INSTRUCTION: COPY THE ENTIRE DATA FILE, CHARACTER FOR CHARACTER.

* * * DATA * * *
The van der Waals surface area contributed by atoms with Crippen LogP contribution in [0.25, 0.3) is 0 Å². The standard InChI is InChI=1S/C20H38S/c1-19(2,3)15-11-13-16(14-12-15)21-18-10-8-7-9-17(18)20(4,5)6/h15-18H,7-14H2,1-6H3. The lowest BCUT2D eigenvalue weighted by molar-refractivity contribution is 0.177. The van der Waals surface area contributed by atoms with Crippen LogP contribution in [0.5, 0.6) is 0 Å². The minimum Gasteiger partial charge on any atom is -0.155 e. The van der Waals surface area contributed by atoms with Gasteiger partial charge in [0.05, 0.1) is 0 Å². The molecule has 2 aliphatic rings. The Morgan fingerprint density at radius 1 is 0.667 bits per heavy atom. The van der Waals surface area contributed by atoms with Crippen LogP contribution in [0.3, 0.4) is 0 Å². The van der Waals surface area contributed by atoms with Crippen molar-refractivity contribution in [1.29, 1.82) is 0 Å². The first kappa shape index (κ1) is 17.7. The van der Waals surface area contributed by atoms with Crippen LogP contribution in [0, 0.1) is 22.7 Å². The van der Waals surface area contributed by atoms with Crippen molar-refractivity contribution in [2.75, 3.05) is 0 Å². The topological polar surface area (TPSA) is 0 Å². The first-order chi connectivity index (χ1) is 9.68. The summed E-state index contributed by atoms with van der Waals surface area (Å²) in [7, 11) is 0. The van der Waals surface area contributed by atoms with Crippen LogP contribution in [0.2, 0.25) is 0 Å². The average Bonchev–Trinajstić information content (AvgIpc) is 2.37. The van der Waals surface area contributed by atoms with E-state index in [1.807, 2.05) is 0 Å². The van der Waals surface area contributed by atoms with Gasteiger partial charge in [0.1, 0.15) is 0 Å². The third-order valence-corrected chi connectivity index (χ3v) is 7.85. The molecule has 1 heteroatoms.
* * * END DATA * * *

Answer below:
The van der Waals surface area contributed by atoms with Crippen LogP contribution in [0.25, 0.3) is 0 Å². The standard InChI is InChI=1S/C20H38S/c1-19(2,3)15-11-13-16(14-12-15)21-18-10-8-7-9-17(18)20(4,5)6/h15-18H,7-14H2,1-6H3. The lowest BCUT2D eigenvalue weighted by molar-refractivity contribution is 0.177. The van der Waals surface area contributed by atoms with Crippen LogP contribution in [0.5, 0.6) is 0 Å². The minimum Gasteiger partial charge on any atom is -0.155 e. The van der Waals surface area contributed by atoms with Gasteiger partial charge in [0.05, 0.1) is 0 Å². The molecule has 2 aliphatic rings. The Morgan fingerprint density at radius 1 is 0.667 bits per heavy atom. The van der Waals surface area contributed by atoms with Crippen LogP contribution in [0.3, 0.4) is 0 Å². The van der Waals surface area contributed by atoms with Crippen molar-refractivity contribution in [1.29, 1.82) is 0 Å². The first kappa shape index (κ1) is 17.7. The van der Waals surface area contributed by atoms with Crippen LogP contribution in [0, 0.1) is 22.7 Å². The van der Waals surface area contributed by atoms with Crippen molar-refractivity contribution in [2.75, 3.05) is 0 Å². The topological polar surface area (TPSA) is 0 Å². The first-order chi connectivity index (χ1) is 9.68. The summed E-state index contributed by atoms with van der Waals surface area (Å²) in [7, 11) is 0. The van der Waals surface area contributed by atoms with Crippen LogP contribution in [0.2, 0.25) is 0 Å². The average Bonchev–Trinajstić information content (AvgIpc) is 2.37. The van der Waals surface area contributed by atoms with E-state index in [1.807, 2.05) is 0 Å². The van der Waals surface area contributed by atoms with Gasteiger partial charge in [0.1, 0.15) is 0 Å². The third-order valence-corrected chi connectivity index (χ3v) is 7.85. The molecule has 1 heteroatoms.